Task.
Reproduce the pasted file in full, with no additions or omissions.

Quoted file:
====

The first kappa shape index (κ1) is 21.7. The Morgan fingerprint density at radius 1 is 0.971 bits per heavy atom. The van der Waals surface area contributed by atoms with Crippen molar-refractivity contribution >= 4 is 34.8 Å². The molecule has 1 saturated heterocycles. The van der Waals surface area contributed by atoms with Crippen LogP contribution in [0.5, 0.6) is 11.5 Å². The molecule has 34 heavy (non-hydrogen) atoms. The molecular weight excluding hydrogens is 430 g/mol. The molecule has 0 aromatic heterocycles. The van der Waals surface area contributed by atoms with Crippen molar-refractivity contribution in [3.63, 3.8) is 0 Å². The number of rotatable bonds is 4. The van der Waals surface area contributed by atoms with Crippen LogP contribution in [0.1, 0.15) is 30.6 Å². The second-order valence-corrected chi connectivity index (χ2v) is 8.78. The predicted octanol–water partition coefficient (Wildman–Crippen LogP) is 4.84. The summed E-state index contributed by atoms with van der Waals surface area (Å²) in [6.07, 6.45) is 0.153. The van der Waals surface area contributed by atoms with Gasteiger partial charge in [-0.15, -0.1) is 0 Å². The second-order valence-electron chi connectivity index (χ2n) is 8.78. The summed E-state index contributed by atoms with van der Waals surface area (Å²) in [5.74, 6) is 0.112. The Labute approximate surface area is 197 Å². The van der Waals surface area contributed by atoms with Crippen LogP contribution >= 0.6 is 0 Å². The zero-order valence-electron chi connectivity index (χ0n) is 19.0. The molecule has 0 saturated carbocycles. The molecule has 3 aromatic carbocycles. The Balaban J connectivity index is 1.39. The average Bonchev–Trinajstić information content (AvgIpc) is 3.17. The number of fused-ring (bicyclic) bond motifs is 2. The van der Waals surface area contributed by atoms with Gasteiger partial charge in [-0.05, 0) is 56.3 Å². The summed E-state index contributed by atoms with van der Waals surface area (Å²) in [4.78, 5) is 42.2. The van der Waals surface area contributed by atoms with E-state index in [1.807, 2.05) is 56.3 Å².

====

The first kappa shape index (κ1) is 21.7. The Morgan fingerprint density at radius 1 is 0.971 bits per heavy atom. The van der Waals surface area contributed by atoms with Crippen molar-refractivity contribution >= 4 is 34.8 Å². The molecule has 1 saturated heterocycles. The van der Waals surface area contributed by atoms with Crippen LogP contribution in [0.5, 0.6) is 11.5 Å². The molecule has 34 heavy (non-hydrogen) atoms. The molecular weight excluding hydrogens is 430 g/mol. The molecule has 0 aromatic heterocycles. The van der Waals surface area contributed by atoms with Crippen molar-refractivity contribution in [3.63, 3.8) is 0 Å². The number of rotatable bonds is 4. The van der Waals surface area contributed by atoms with Crippen LogP contribution in [0.1, 0.15) is 30.6 Å². The second-order valence-corrected chi connectivity index (χ2v) is 8.78. The predicted octanol–water partition coefficient (Wildman–Crippen LogP) is 4.84. The summed E-state index contributed by atoms with van der Waals surface area (Å²) in [6.07, 6.45) is 0.153. The van der Waals surface area contributed by atoms with Gasteiger partial charge in [-0.15, -0.1) is 0 Å². The second-order valence-electron chi connectivity index (χ2n) is 8.78. The summed E-state index contributed by atoms with van der Waals surface area (Å²) in [5.74, 6) is 0.112. The Labute approximate surface area is 197 Å². The van der Waals surface area contributed by atoms with Crippen LogP contribution >= 0.6 is 0 Å². The zero-order valence-electron chi connectivity index (χ0n) is 19.0. The molecule has 0 saturated carbocycles. The molecule has 3 aromatic carbocycles. The Balaban J connectivity index is 1.39. The average Bonchev–Trinajstić information content (AvgIpc) is 3.17. The number of fused-ring (bicyclic) bond motifs is 2. The van der Waals surface area contributed by atoms with Gasteiger partial charge in [-0.05, 0) is 56.3 Å². The summed E-state index contributed by atoms with van der Waals surface area (Å²) in [4.78, 5) is 42.2. The van der Waals surface area contributed by atoms with E-state index in [1.807, 2.05) is 56.3 Å².